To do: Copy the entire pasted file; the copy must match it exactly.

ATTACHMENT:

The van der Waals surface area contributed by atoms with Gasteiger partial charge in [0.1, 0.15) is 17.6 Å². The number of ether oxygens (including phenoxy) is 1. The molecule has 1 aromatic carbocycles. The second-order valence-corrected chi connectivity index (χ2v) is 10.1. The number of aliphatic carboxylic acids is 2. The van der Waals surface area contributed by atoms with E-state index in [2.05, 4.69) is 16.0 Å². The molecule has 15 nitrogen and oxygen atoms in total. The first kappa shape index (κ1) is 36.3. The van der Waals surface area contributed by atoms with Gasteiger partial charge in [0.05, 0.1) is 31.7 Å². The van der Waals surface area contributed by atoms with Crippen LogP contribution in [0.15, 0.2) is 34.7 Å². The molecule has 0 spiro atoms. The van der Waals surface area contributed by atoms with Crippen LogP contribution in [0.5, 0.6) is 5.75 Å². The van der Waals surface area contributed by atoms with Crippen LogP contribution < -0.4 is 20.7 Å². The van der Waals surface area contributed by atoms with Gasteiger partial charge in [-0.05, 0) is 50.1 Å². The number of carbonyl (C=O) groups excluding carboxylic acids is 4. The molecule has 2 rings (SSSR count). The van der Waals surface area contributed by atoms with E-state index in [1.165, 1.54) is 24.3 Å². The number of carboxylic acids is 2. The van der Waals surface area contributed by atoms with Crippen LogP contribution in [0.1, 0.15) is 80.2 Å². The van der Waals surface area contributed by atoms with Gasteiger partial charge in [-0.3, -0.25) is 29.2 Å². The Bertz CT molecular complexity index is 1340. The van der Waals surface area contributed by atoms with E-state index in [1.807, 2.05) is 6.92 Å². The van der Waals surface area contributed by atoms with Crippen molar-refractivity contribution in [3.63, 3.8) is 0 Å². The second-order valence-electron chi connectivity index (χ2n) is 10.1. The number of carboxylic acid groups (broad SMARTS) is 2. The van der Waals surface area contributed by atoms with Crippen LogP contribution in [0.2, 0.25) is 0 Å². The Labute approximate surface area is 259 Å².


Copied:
The van der Waals surface area contributed by atoms with Gasteiger partial charge in [0.1, 0.15) is 17.6 Å². The number of ether oxygens (including phenoxy) is 1. The molecule has 1 aromatic carbocycles. The second-order valence-corrected chi connectivity index (χ2v) is 10.1. The number of aliphatic carboxylic acids is 2. The van der Waals surface area contributed by atoms with E-state index in [2.05, 4.69) is 16.0 Å². The molecule has 15 nitrogen and oxygen atoms in total. The first kappa shape index (κ1) is 36.3. The van der Waals surface area contributed by atoms with Gasteiger partial charge in [0.05, 0.1) is 31.7 Å². The van der Waals surface area contributed by atoms with Crippen LogP contribution in [0.15, 0.2) is 34.7 Å². The molecule has 0 spiro atoms. The van der Waals surface area contributed by atoms with Crippen LogP contribution in [0.5, 0.6) is 5.75 Å². The van der Waals surface area contributed by atoms with Crippen LogP contribution < -0.4 is 20.7 Å². The van der Waals surface area contributed by atoms with Gasteiger partial charge in [-0.05, 0) is 50.1 Å². The number of carbonyl (C=O) groups excluding carboxylic acids is 4. The molecule has 2 rings (SSSR count). The van der Waals surface area contributed by atoms with E-state index in [1.165, 1.54) is 24.3 Å². The number of carboxylic acids is 2. The van der Waals surface area contributed by atoms with Crippen LogP contribution in [0.1, 0.15) is 80.2 Å². The van der Waals surface area contributed by atoms with Gasteiger partial charge in [-0.3, -0.25) is 29.2 Å². The Bertz CT molecular complexity index is 1340. The van der Waals surface area contributed by atoms with E-state index in [1.807, 2.05) is 6.92 Å². The van der Waals surface area contributed by atoms with Crippen molar-refractivity contribution in [3.63, 3.8) is 0 Å². The second-order valence-electron chi connectivity index (χ2n) is 10.1. The number of carboxylic acid groups (broad SMARTS) is 2. The van der Waals surface area contributed by atoms with Crippen LogP contribution in [0.2, 0.25) is 0 Å². The Labute approximate surface area is 259 Å².